You get a phone call from a number you do not recognize, and let it go to voicemail. You listen to it, and lo and behold, it is Detective ___________, calling to say that he has a few questions for you and would like to talk. What do you do?
My name is Corey Scott, and I am a criminal defense attorney. In this blog I would like to discuss what you should do in this type of scenario, and what you should consider before acting.
Let us suppose that you know why the detective wants to speak with you. Maybe you participated in some type of criminal behavior, or maybe you were just with someone who took part in an unlawful activity. The bottom line is that you know what the detective wants to talk to you about. Should you call back?
My answer is, absolutely not. There are a couple of things to consider here. First, if you have done something, one of the worst things that you could do is to give the detective a call back and start talking. If you voluntarily call a detective, your fifth amendment rights against self-incrimination are not relevant, as that conversation would be voluntary. If you pick up the phone or go down to the station with the intent of giving “your side of the story,” you have no protections as far as your fifth amendment rights are concerned. You are volunteering to give a statement, and your constitutional rights do not apply.
Another thing to contemplate is that you can never know for certain what law enforcement knows. Many times, they will say “I know A, B, and C, and because of that, I would like to hear your side of the story. I have already spoken with your friends Jim and Billy, and they have told me everything.” When you hear things like this, you must keep in mind that there is no stipulation in place that says police cannot deceive you. Because they can lie to you, you never know whether they are telling the truth or not. They may not actually know anything. I tell my clients all the time, whenever a police officer or detective is asking permission to discuss something with you, there are likely one of two things going on. The first is, they might have almost enough information to hand the case over to the prosecutor, but there are a few minor details they need to flesh out before charges can be made. They are hoping that you are going to pick up the phone, come down to the police station, and help them close the loops in their case. The other strong possibility is that they do not know anything. They might have just a scant bit of information, and they are hoping that you are going to fill in the blanks. Either way, if you do engage with them, you will be working against yourself by picking up the phone or speaking with a detective.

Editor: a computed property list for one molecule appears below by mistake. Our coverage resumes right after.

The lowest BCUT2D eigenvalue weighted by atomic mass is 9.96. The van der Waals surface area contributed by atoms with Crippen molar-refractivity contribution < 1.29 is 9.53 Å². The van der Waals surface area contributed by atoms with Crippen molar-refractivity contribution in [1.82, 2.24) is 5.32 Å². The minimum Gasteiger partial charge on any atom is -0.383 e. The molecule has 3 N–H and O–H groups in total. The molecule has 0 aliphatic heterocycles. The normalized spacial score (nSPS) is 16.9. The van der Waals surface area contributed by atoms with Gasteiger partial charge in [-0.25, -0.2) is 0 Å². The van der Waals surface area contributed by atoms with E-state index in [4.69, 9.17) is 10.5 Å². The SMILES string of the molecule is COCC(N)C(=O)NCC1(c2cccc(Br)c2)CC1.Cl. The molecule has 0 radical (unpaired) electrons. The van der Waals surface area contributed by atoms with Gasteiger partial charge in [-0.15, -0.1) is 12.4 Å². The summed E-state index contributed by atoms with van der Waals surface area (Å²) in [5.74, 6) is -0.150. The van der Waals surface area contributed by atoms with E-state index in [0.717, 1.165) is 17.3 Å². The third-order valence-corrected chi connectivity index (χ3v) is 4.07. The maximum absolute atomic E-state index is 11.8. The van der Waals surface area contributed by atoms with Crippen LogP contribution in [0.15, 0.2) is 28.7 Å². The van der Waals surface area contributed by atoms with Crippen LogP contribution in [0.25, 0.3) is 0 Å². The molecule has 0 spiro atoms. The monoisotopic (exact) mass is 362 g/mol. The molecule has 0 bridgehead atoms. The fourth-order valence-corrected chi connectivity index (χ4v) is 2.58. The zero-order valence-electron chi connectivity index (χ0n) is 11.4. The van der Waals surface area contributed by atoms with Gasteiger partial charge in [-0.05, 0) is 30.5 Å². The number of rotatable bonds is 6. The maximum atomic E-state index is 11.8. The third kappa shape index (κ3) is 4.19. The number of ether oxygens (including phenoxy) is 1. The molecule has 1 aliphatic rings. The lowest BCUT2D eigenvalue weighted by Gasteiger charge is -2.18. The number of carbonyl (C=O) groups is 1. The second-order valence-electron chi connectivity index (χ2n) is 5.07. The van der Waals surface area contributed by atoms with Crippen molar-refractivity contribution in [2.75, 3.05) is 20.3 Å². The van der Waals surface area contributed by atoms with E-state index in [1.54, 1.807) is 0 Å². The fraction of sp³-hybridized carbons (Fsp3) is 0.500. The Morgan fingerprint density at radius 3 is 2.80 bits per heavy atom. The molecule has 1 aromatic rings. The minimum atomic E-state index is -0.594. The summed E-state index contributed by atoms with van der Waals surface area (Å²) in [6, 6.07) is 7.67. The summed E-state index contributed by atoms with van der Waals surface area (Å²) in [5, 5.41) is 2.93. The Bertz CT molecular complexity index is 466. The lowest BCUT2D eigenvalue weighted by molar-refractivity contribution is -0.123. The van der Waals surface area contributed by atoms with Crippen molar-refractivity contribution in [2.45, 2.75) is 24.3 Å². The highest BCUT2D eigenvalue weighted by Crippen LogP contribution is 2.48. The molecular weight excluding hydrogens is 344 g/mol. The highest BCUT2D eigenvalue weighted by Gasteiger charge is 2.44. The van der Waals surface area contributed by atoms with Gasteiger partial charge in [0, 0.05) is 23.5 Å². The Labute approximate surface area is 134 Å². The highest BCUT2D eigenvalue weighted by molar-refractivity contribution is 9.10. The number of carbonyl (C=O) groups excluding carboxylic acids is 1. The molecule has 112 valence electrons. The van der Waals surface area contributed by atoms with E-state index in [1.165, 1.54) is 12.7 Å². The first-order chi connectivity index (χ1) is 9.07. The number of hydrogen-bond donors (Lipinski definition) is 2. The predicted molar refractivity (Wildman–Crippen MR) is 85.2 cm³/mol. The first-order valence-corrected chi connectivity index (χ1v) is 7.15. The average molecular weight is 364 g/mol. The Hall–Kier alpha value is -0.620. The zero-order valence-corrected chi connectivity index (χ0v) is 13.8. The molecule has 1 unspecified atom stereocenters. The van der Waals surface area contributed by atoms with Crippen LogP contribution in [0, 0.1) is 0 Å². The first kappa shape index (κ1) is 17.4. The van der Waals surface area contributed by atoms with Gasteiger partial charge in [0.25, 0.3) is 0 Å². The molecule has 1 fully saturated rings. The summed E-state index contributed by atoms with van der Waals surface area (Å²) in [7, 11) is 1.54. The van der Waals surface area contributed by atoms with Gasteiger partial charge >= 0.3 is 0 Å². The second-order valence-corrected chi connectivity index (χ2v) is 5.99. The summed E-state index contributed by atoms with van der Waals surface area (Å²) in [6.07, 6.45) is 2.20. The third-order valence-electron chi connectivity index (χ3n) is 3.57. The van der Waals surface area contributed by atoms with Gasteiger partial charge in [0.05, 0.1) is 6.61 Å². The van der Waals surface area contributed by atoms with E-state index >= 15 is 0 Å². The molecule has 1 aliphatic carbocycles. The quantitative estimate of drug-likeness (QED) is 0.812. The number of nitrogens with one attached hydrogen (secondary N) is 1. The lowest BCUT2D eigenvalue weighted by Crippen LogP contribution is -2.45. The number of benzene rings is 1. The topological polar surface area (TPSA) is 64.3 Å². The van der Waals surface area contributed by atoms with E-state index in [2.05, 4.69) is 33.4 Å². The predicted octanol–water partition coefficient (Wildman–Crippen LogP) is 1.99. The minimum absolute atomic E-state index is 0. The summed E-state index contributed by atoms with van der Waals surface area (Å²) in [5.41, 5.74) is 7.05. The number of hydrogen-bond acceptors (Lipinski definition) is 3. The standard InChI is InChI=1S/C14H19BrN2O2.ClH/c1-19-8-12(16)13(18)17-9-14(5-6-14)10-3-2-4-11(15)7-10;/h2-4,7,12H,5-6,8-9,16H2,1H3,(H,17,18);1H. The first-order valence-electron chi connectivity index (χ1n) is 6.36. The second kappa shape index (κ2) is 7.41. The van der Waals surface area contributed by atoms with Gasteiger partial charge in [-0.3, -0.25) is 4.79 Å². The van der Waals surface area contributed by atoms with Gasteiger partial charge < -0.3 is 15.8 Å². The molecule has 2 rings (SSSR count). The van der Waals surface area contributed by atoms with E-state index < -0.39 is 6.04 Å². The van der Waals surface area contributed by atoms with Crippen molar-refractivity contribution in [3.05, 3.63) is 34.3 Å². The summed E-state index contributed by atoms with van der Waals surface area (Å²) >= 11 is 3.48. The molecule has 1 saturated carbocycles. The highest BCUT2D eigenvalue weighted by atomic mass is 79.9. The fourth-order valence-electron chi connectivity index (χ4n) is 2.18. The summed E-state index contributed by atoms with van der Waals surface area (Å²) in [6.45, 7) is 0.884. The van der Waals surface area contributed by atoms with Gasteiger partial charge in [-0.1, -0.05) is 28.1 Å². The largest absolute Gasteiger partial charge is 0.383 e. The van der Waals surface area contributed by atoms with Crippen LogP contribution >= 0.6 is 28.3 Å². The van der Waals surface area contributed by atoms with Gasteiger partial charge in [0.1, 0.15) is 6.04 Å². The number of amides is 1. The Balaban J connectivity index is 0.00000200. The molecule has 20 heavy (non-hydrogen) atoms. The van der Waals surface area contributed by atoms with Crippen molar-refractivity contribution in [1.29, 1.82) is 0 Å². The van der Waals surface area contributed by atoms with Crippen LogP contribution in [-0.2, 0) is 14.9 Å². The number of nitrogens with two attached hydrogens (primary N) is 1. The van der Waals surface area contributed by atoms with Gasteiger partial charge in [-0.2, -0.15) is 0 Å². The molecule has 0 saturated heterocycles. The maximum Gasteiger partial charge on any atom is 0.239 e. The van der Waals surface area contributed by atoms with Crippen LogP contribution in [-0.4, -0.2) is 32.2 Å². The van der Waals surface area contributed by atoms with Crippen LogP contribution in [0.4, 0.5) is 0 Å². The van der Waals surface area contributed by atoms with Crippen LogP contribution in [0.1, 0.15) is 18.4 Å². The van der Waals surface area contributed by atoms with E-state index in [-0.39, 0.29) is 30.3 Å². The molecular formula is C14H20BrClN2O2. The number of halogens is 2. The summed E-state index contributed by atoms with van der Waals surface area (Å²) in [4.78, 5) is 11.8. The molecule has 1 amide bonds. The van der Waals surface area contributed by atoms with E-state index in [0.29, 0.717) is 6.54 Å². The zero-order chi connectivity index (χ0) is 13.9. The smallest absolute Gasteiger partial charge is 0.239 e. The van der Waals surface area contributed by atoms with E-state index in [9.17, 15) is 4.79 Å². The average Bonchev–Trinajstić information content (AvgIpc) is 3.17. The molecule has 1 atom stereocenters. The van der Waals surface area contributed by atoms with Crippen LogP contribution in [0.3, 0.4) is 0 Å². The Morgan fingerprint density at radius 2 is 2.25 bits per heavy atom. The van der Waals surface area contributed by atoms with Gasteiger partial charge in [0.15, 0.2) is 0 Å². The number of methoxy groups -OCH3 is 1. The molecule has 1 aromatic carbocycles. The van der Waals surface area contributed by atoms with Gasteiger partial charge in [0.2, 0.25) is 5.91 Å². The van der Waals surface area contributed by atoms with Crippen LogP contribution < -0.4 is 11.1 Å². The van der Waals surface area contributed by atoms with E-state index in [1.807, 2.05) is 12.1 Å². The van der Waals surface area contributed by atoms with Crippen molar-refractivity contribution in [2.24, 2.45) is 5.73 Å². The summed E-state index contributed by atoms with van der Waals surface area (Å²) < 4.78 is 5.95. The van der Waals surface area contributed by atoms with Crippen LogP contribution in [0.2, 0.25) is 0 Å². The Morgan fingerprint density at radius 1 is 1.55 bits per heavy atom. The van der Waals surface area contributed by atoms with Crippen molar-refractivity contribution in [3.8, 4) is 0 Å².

Your best move is this: do not call them back. In fact, the only call that you should be making is to a defense attorney. Let them know the situation and keep them on retainer. Anything you say to your defense attorney is going to be confidential. Your best bet is to not return that phone call or go down to the station, because you simply cannot win. Your constitutional protections and your rights are not going to be there for you.
If you do choose to give that detective a call back or go down to the station to give them that last bit of information they need, the only reward you will likely receive are handcuffs. Because you chose to return a call or tell “your side of the story,” suddenly you are charged. Remember, you don't know what they know, and they can lie to you.
If I can be of any further assistance to you, please call me or send me an email. I will be more than happy to help. Until then, take great care and remember, do not return that phone call!